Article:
Even if you don’t see a whale shark on white rock and twins you are very likely to see one of the many sea turtles that have made their home on these dive sites.

When is Whaleshark Season

The million-dollar question – well for scuba divers visiting Koh Tao anyway!

Many dive destinations where Whalesharks visit and migrate to have a specific time of the year that is most common to spot Whalesharks. Not much is known about the specifics of whaleshark migration, except that they can travel thousands of miles a year. Here on Koh Tao though, we are lucky enough to see these amazing creatures all year round.

Although there are specific times of year when visiting Whalesharks are more common to our dive sites, they can turn up out of the deep blue at any time!

Generally speaking there are two periods of the year when spotting these fantastic creatures seems to be more common than the rest of the year.

The first period is March / April / May, this actually coincides with the best time to dive Koh Tao as the weather is usually excellent, nice and hot with stunning sunsets to enjoy at the end of the day.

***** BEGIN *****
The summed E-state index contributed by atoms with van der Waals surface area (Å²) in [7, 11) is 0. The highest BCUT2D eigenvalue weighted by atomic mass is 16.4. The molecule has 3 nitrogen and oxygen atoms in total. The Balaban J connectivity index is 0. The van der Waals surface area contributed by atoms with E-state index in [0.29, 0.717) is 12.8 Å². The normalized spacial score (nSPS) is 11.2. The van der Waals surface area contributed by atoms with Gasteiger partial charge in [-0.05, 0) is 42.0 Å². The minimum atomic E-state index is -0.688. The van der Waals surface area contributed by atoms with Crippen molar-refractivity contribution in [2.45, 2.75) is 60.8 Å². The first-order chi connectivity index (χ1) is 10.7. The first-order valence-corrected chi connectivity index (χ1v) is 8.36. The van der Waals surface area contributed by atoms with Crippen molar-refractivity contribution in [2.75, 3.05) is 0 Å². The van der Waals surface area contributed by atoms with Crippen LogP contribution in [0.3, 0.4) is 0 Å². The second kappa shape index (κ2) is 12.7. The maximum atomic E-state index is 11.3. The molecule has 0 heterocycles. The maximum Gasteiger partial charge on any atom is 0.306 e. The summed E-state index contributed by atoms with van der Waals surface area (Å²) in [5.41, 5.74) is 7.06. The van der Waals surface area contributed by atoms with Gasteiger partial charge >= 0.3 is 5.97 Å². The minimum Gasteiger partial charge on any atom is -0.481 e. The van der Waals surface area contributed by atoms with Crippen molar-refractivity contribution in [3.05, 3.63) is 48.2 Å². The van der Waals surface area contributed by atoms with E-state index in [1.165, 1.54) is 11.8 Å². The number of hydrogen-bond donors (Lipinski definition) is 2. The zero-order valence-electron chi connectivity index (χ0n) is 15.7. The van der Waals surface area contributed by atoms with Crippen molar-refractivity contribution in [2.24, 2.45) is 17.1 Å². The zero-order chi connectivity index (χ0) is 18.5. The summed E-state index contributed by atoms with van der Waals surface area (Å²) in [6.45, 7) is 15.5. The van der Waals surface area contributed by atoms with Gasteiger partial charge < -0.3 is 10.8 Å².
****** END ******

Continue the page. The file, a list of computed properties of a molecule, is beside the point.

The beautiful sunny days with little or no wind create excellent diving conditions and we get extra whalesharks who also seem to enjoy these conditions too!

This time of year we have been known to experience something of a whaleshark bonanza with multiple dive trips seeing multiple whalesharks at multiple dive sites – all at the same time!

The second time of the year where Whalesharks are more frequent is October / November / early December.  This last month we have been seeing them almost on a daily basis! Even now as we come out of monsoon season the conditions in the water are still fantastic. With visibility at most sites upwards of 15 meters and lovely warm 30 degree water. There has never been a better time to visit us!

Why this time? Whalesharks have sensory cells in the nasal grooves above the mouth, and these help the whaleshark detect food in the water. It has been suggested that whaleshark movement patterns are linked with coral spawning and plankton blooms.

This could explain why we see a lot of them at this time, as the rainy season soaks Northern Thailand, a lot of nutrients gets washed into the water creating plenty of micro-algae that in turn attracts Whalesharks.

The deep dive sites of Chumphon and Sail Rock see a lot of extra activity especially at this time of year from our favourite big spotty fish. As I write this, sitting at my desk there is a whaleshark right now gracing our lucky divers with its presence at Twin Peaks dive site, very popular for Open Water Training dives!

How to behave around a Whaleshark

It is important to remember that while sharing water with these amazing creatures, it is a once in a lifetime experience and ticks off a bucket list experience for most people. But it is imperative that we understand the do’s and don’ts of our behaviour around them and it is very important to treat these creatures with the utmost respect.